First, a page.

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Japan Power Transportation

New Battery Tech From Japan Could Supercharge EVs 81

joe5 writes "Many experts suggest that battery technology is really the key to the future of transportation. Its certainly the key to unlocking Tesla for even further growth. Today, a Japanese startup called Power Japan Plus unveiled a new battery chemistry that could significantly improve transportation batteries. In testing, the recycle-able cell has completed more than 3,000 charge/discharge cycles with virtually no performance degradation, meaning that it could conceivably last the lifetime of a car. They company won't yet provide too many details due to pending patents, and won't even say who its first customer is — but the chemistry requires 'specific and proprietary changes to the nanostructure of the carbon crystals.'"
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New Battery Tech From Japan Could Supercharge EVs

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  • by Spoke ( 6112 ) on Wednesday May 14, 2014 @02:37AM (#46996863)

    PR like this claiming the next breakthrough in batteries has been coming out for years, but what actually makes it to production are basically minor tweaks to existing chemistry.

    Inevitably what happens is something keeps the technology from being mass produced, or is too expensive, or simply does not function as advertised.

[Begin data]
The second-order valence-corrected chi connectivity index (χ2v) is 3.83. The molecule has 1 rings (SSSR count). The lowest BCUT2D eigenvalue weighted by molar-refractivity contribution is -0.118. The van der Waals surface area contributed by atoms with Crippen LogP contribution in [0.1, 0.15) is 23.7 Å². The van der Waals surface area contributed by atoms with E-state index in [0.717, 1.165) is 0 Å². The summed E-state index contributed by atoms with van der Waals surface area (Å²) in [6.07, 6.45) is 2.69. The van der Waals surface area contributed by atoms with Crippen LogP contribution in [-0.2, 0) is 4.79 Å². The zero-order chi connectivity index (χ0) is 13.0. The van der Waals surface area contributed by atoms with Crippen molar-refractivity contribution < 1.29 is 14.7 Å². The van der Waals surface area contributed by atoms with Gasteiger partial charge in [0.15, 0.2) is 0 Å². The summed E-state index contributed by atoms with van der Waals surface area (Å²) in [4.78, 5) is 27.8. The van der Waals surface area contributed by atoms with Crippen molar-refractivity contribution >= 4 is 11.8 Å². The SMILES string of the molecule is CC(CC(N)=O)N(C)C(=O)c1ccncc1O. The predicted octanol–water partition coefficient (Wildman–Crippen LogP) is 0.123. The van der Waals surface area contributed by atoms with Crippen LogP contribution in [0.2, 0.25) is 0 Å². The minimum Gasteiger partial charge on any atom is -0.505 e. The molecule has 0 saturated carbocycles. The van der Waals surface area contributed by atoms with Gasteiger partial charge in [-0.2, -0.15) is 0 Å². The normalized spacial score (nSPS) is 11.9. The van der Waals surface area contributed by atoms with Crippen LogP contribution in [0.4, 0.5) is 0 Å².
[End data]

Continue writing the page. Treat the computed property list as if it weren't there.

I hope I'm wrong, but I'm not holding my breath.

  • At present yours is the 4th comment and the 4th extremely skeptical comment.

    Quote from the article:

    Power Japan says a Ryden cell barely heats up during charge and discharge--it "experiences minimal thermal change" ...

    That means there is little electrical resistance, which seems impossible if both electrodes are made of carbon. Metal has low electrical resistance. The electrical resistance of carbon is much higher.

    A 2nd quote:

    ... an electric car's battery would hold its full energy over 10 years or more, ...

    That's another statement about electrical resistance. It says that there is effectively an open circuit between the battery terminals, a very high resistance. The battery would not drain itself. Seems impossible to me.

    The writer has a lack of understanding of technology:

    And equally important for practicality, the new dual-carbon anode and cathode can both be produced by existing cell manufacturing processes--and require essentially just a single material as input: carbon.

    That reduces the number of materials that must be procured for the supply chain, simplifying the entire production process.

    The BIG issue is that the battery would not use an expensive, scarce metal: Lithium. The fact that the author doesn't mention that indicates he understands extremely little.

    This is even more weird:

    Separate from the announcement of the Ryden battery, Power Japan Plus is also working on a new form of carbon that is entirely organic.

    The material, known as Carbon Complex, which is made using naturally-grown organic cotton that is then processed using special techniques to control the size of the carbon crystals formed during production.

    Early test cells are not produced with the organic carbon, but the company's goal is to create a battery cell that is not only competitive with today's lithium-ion cells but uses entirely organic input materials that can be fully recycled at the end of their life.

    That is so confused I decided not to comment on the confusion.

    Maybe the entire reason for the article is to find amazingly ignorant investors:

    Meanwhile, Power Japan Plus--which has been internally funded until now--is seeking its first investments of private funds.

  • by Mr D from 63 ( 3395377 ) on Wednesday May 14, 2014 @08:59AM (#46998293)
    "Might" and "Could" seem to be very common words in battery development headlines.

Variables don't; constants aren't.